That's as far as I got. I was then going to write something about the children getting in trouble with their daddies for coming home so inky, and how the whole series is Adults Only, but at that very moment the phone rang and it was my brother-in-law, calling to tell me that my father-in-law had just been rushed to the hospital, and we immediately started planning to leave tomorrow morning to see him and then I was rushing around like crazy doing laundry and putting the apartment in order, and by the time I got back to the POETRY thing I had totally lost my train of thought, and I said, "Just one more sentence, YOU CAN DO THIS," and then with blind determination I wrote the lamest sentence of all time:

It turns out if you stare at a cartoon long enough, it starts to look like a letter, or a bit of cursive, or an ampersand--like a figurative representation of something you could say, if you wanted to, and I guess I wanted to.

Oh no. Oh no no no no no no no. Needless to say I looked at it moments later and said OH MY GOD I NEED TO WIPE THAT SENTENCE OFF THE FACE OF THE PLANET. But how? It was already written down! I could photocopy the front side, or I could slather Liquid Paper everywhere--but no, that wouldn't work, and besides I need to send it off tomorrow morning before we leave. So I did the next best thing:

Here's the thing: I don't feel insane, but then something like this happens and I think, "If not me then who?"

Anyway, the situation with my father-in-law seems serious. I may be gone for a few days--not sure how long. I'll be in touch when I get back. In the meantime, I am THE WORST, I don't deserve to be in any magazine ever, and let's all pray that POETRY somehow neglects to flip that curséd sheet of paper o'er.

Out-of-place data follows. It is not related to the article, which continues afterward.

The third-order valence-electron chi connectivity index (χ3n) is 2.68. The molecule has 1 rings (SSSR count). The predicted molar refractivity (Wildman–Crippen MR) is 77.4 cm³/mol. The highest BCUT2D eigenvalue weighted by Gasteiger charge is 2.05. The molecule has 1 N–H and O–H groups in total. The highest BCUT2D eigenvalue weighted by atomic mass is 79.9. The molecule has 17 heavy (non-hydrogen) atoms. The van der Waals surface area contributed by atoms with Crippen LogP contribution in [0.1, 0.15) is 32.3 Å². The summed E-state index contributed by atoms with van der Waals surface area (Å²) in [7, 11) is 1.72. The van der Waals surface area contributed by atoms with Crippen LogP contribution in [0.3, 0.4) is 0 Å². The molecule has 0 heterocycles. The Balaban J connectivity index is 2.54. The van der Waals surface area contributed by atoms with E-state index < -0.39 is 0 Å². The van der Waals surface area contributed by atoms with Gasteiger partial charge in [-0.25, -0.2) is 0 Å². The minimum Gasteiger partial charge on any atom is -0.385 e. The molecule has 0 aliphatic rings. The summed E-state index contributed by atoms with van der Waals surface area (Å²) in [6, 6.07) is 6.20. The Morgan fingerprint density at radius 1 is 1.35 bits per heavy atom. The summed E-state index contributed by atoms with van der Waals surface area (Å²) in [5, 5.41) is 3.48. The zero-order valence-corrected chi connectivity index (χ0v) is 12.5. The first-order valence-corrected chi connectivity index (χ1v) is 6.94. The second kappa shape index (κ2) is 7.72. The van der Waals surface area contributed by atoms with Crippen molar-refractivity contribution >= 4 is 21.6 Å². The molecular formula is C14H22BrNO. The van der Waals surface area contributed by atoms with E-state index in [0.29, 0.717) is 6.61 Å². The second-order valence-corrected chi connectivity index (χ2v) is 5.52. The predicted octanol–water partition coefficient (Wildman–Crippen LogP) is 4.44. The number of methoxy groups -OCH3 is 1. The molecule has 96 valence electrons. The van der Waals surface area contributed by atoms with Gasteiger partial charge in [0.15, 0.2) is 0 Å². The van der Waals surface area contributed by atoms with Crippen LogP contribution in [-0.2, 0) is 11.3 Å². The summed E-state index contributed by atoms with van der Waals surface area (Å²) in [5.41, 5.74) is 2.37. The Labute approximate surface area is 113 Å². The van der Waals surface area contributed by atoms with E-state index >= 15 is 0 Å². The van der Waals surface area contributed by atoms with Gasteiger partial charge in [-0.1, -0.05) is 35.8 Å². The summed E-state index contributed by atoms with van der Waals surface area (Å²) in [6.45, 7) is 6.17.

Little Thing, Who Made Thee

Today the forests are alive with the animals of Beth Cavener Stichter, alive with their sexy malevolent eyes and alive with their languorous leg extensions. Here's an interview with her at Arcanalogue.

Thursday, September 09, 2010

This Article's Plot Summary May Be Too Long or Overly Detailed

Have you visited the Ace Ventura: Pet Detective Wikipedia entry lately? Of course not, why would you, why would anyone. Why did I? I felt Called, and I followed the Call and was richly rewarded, for the Ace Ventura: Pet Detective Wikipedia entry is full of treasure. Allow me to show you exactly what you're missing:

Tuesday, September 07, 2010

Sculpture Is So Easy, Michelangelo or Whoever

Our friend Child-Size Lavender was in town all week, so I abandoned you to frolic with her. Yesterday was her last night, so to celebrate we had a vodka-drinking head-sculpting party where we just sculpted the guts out of each other with varying degrees of accuracy. The clay was hard, and we were drunk! It's a miracle the heads turned out so beautifully.


I sculpted Child-Size Lavender's head,

Child-Size Lavender sculpted Elegant Choice's head--
it was difficult because as you can see from this picture
he is made of gold and shines so brightly 
no mere human can look directly at him

and Elegant Choice sculpted my head.
Steal my essence why don't you! 
Let's get a closer look at that sweet bust:

Wednesday, September 01, 2010

BOOK REPORT: Caboose Mystery

Previously: Schoolhouse Mystery
Previously: Surprise Island